The petrochemical industry has grown in Louisiana, with more plants on the way, but the state’s environmental regulations haven’t kept up.
Louisiana has pioneered ways for other states to discourage environmental protests around “critical infrastructure” projects. Much of it can be traced back to efforts by corporate lobbyists.
Louisiana still hasn’t finished investigating 540 oil spills after Hurricane Katrina. The state is likely leaving millions of dollars in remediation fines on the table — money that environmental groups say they need as storms get stronger.
Louisiana’s Department of Environmental Quality has been accused of protecting the chemical industry it regulates. The agency is facing cutbacks as new plants are slated for communities that already have some of the country’s most toxic air.
In the late 1980s, Louisiana’s governor made environmental protection a priority. He only lasted one term. Now, the state’s Department of Environmental Quality has a reputation for going easy on industry.
Chemical Companies Are Building Their Plants Overseas and Shipping Them Back In. They Still Get State Tax Breaks.
Louisiana attracts chemical companies with one of the country’s most generous tax exemptions. The idea is to bring jobs to the state. Instead, construction often happens offsite, and automation has cut down on the jobs that remain.
Health Officials in “Cancer Alley” Will Study if Living Near a Controversial Chemical Plant Causes Cancer
Louisiana officials will knock on every door within 2.5 kilometers of the only plant in the country that emits chloroprene, which the EPA calls a likely carcinogen. An analysis said the airborne cancer risk near the plant was the highest in the nation.
In St. James Parish, Louisiana, a Taiwanese industrial giant seems likely to be granted a permit to build a billion-dollar plastics plant. Its proposed emissions could triple levels of cancer-causing chemicals in one of the most toxic areas of the U.S.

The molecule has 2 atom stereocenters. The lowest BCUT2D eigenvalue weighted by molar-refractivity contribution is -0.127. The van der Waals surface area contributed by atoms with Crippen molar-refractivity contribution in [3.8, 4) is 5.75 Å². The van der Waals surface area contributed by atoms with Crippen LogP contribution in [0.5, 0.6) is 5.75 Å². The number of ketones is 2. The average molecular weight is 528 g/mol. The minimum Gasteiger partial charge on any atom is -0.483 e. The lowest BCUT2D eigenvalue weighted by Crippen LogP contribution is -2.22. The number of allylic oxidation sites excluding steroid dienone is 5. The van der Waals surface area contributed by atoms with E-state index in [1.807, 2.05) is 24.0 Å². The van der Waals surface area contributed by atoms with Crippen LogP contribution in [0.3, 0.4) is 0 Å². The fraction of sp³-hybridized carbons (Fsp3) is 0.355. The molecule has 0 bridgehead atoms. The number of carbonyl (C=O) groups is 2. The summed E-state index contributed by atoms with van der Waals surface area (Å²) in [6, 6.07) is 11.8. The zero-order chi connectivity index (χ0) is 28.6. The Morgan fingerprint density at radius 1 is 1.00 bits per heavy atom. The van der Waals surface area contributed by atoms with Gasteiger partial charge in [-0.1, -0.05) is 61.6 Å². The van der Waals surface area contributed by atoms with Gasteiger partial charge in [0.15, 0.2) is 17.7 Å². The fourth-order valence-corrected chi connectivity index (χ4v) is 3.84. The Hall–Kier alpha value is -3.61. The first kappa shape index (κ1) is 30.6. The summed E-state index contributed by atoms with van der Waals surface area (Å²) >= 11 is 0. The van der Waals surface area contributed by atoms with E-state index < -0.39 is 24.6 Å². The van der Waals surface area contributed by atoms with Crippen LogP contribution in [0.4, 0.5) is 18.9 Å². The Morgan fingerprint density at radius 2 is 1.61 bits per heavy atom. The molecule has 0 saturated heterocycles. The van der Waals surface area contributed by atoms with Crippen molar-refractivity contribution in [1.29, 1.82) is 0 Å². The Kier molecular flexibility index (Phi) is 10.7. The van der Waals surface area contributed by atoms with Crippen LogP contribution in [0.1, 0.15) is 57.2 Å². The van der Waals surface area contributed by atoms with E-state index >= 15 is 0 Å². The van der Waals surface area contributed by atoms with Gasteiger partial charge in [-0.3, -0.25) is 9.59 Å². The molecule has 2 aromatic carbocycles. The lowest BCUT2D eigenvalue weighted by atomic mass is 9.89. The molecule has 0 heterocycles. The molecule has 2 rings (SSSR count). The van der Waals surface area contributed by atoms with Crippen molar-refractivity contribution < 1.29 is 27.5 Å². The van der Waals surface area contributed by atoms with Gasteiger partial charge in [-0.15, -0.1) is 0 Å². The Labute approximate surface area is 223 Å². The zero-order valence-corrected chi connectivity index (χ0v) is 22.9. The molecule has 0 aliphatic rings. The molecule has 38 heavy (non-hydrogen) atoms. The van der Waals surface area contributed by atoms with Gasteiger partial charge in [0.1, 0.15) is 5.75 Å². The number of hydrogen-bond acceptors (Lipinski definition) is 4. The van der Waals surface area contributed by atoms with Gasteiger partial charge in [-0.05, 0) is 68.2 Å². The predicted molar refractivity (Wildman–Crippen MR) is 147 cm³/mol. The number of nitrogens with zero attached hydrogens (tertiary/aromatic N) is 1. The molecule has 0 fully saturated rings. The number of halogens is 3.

New EPA Rules Aim to Reduce Toxic Emissions. But Many “Cancer Alley” Chemical Plants Won’t Have to Change.
The proposed rules reducing emissions across the country would not apply to many of Louisiana’s chemical plants. These facilities release tons of dangerous, cancer-causing chemicals like ethylene oxide, and more plants are on the way.
Industrial development usually targets poor communities, but Ascension Parish is one of the richest, and most toxic, places in Louisiana. Some residents say the financial benefits of living there outweigh the risks.
ProPublica and The Times-Picayune and The Advocate investigated the potential cancer-causing toxicity in the air. Using EPA data, public records requests and more, we found that some of the country’s most toxic air will likely get worse.
Air quality has improved for decades across the U.S., but Louisiana is backsliding. Our analysis found that a crush of new industrial plants will increase concentrations of cancer-causing chemicals in predominantly black and poor communities.
Decades ago, Mark Schleifstein and his colleagues exposed environmental threats coming out of industrial plants all along the Louisiana section of the Mississippi River. A lot of those plants never went away, and even more are moving in.
Welcome to “Cancer Alley.”
Data from an EPA model indicates that communities along the lower Mississippi River corridor already face severely elevated cancer risks from industrial activity. Massive new chemical plants are slated to be built there anyway.